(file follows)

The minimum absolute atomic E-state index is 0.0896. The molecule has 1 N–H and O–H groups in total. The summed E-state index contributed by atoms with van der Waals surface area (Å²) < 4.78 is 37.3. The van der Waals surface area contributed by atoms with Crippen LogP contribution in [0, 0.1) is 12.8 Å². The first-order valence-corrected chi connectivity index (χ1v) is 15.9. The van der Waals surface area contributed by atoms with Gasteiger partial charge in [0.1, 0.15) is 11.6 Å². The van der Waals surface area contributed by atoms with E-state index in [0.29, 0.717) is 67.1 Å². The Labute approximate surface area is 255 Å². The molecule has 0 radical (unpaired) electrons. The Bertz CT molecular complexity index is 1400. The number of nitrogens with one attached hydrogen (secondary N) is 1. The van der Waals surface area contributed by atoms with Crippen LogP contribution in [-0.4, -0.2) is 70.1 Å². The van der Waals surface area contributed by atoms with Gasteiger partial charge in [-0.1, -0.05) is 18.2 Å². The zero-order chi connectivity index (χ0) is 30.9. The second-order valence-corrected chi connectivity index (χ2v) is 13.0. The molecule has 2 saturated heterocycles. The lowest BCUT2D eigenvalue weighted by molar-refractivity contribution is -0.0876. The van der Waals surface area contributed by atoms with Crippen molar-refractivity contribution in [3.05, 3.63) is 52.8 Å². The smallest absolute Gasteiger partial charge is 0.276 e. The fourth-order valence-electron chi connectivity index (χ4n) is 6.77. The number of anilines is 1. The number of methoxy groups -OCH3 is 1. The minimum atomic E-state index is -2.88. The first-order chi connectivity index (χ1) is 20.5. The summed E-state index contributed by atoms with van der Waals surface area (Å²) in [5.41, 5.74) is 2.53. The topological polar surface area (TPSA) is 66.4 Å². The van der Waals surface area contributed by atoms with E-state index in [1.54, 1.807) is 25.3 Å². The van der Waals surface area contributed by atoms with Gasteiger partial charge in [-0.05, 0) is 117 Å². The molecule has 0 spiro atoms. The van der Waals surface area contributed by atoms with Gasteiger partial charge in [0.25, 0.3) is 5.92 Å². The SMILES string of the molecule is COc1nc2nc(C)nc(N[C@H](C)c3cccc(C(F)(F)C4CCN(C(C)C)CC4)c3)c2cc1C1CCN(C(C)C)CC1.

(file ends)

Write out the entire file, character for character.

The minimum absolute atomic E-state index is 0.0896. The molecule has 1 N–H and O–H groups in total. The summed E-state index contributed by atoms with van der Waals surface area (Å²) < 4.78 is 37.3. The van der Waals surface area contributed by atoms with Crippen LogP contribution in [0, 0.1) is 12.8 Å². The first-order valence-corrected chi connectivity index (χ1v) is 15.9. The van der Waals surface area contributed by atoms with Gasteiger partial charge in [0.1, 0.15) is 11.6 Å². The van der Waals surface area contributed by atoms with E-state index in [0.29, 0.717) is 67.1 Å². The Labute approximate surface area is 255 Å². The molecule has 0 radical (unpaired) electrons. The Bertz CT molecular complexity index is 1400. The number of nitrogens with one attached hydrogen (secondary N) is 1. The van der Waals surface area contributed by atoms with Crippen LogP contribution in [-0.4, -0.2) is 70.1 Å². The van der Waals surface area contributed by atoms with Gasteiger partial charge in [-0.1, -0.05) is 18.2 Å². The zero-order chi connectivity index (χ0) is 30.9. The second-order valence-corrected chi connectivity index (χ2v) is 13.0. The molecule has 2 saturated heterocycles. The lowest BCUT2D eigenvalue weighted by molar-refractivity contribution is -0.0876. The van der Waals surface area contributed by atoms with Crippen molar-refractivity contribution in [3.05, 3.63) is 52.8 Å². The smallest absolute Gasteiger partial charge is 0.276 e. The fourth-order valence-electron chi connectivity index (χ4n) is 6.77. The number of anilines is 1. The number of methoxy groups -OCH3 is 1. The minimum atomic E-state index is -2.88. The first-order chi connectivity index (χ1) is 20.5. The summed E-state index contributed by atoms with van der Waals surface area (Å²) in [5.41, 5.74) is 2.53. The topological polar surface area (TPSA) is 66.4 Å². The van der Waals surface area contributed by atoms with E-state index in [1.54, 1.807) is 25.3 Å². The van der Waals surface area contributed by atoms with Gasteiger partial charge in [-0.05, 0) is 117 Å². The molecule has 0 spiro atoms. The van der Waals surface area contributed by atoms with Gasteiger partial charge in [0.25, 0.3) is 5.92 Å². The SMILES string of the molecule is COc1nc2nc(C)nc(N[C@H](C)c3cccc(C(F)(F)C4CCN(C(C)C)CC4)c3)c2cc1C1CCN(C(C)C)CC1.